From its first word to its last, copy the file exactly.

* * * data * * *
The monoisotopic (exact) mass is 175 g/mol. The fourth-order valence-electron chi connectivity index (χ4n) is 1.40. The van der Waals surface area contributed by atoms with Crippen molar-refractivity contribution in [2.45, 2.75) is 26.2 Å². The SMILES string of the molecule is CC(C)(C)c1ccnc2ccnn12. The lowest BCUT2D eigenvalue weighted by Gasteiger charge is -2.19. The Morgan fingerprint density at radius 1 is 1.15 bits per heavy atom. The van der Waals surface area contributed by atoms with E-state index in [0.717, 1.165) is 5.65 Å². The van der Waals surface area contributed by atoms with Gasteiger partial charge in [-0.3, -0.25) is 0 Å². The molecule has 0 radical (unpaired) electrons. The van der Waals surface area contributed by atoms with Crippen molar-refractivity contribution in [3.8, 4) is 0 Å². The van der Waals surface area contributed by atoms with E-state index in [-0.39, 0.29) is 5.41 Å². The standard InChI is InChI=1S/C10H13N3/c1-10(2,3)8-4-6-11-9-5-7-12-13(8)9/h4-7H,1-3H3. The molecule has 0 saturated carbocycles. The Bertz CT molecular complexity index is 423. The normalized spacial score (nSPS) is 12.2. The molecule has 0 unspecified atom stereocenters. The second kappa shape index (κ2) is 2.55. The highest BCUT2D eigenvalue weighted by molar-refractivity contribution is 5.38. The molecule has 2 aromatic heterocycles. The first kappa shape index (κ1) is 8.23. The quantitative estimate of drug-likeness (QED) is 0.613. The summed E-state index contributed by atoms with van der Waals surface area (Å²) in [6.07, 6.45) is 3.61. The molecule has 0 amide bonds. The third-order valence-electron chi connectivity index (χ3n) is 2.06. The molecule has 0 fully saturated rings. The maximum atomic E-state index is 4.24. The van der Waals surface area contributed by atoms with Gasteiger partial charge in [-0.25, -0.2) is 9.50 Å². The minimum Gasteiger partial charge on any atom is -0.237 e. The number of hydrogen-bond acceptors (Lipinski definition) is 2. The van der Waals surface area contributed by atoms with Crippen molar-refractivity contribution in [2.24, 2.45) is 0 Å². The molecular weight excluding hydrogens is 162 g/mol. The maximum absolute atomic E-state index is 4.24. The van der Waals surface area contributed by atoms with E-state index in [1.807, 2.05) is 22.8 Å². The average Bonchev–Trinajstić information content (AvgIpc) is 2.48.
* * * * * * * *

The monoisotopic (exact) mass is 175 g/mol. The fourth-order valence-electron chi connectivity index (χ4n) is 1.40. The van der Waals surface area contributed by atoms with Crippen molar-refractivity contribution in [2.45, 2.75) is 26.2 Å². The SMILES string of the molecule is CC(C)(C)c1ccnc2ccnn12. The lowest BCUT2D eigenvalue weighted by Gasteiger charge is -2.19. The Morgan fingerprint density at radius 1 is 1.15 bits per heavy atom. The van der Waals surface area contributed by atoms with E-state index in [0.717, 1.165) is 5.65 Å². The van der Waals surface area contributed by atoms with Gasteiger partial charge in [-0.3, -0.25) is 0 Å². The molecule has 0 radical (unpaired) electrons. The van der Waals surface area contributed by atoms with Crippen molar-refractivity contribution in [3.8, 4) is 0 Å². The van der Waals surface area contributed by atoms with E-state index in [-0.39, 0.29) is 5.41 Å². The standard InChI is InChI=1S/C10H13N3/c1-10(2,3)8-4-6-11-9-5-7-12-13(8)9/h4-7H,1-3H3. The molecule has 0 saturated carbocycles. The Bertz CT molecular complexity index is 423. The normalized spacial score (nSPS) is 12.2. The molecule has 0 unspecified atom stereocenters. The second kappa shape index (κ2) is 2.55. The highest BCUT2D eigenvalue weighted by molar-refractivity contribution is 5.38. The molecule has 2 aromatic heterocycles. The first kappa shape index (κ1) is 8.23. The quantitative estimate of drug-likeness (QED) is 0.613. The summed E-state index contributed by atoms with van der Waals surface area (Å²) in [6.07, 6.45) is 3.61. The molecule has 0 amide bonds. The third-order valence-electron chi connectivity index (χ3n) is 2.06. The molecule has 0 fully saturated rings. The maximum atomic E-state index is 4.24. The van der Waals surface area contributed by atoms with Gasteiger partial charge in [-0.25, -0.2) is 9.50 Å². The minimum Gasteiger partial charge on any atom is -0.237 e. The number of hydrogen-bond acceptors (Lipinski definition) is 2. The van der Waals surface area contributed by atoms with Crippen molar-refractivity contribution in [2.24, 2.45) is 0 Å². The molecular weight excluding hydrogens is 162 g/mol. The maximum absolute atomic E-state index is 4.24. The van der Waals surface area contributed by atoms with E-state index in [1.807, 2.05) is 22.8 Å². The average Bonchev–Trinajstić information content (AvgIpc) is 2.48.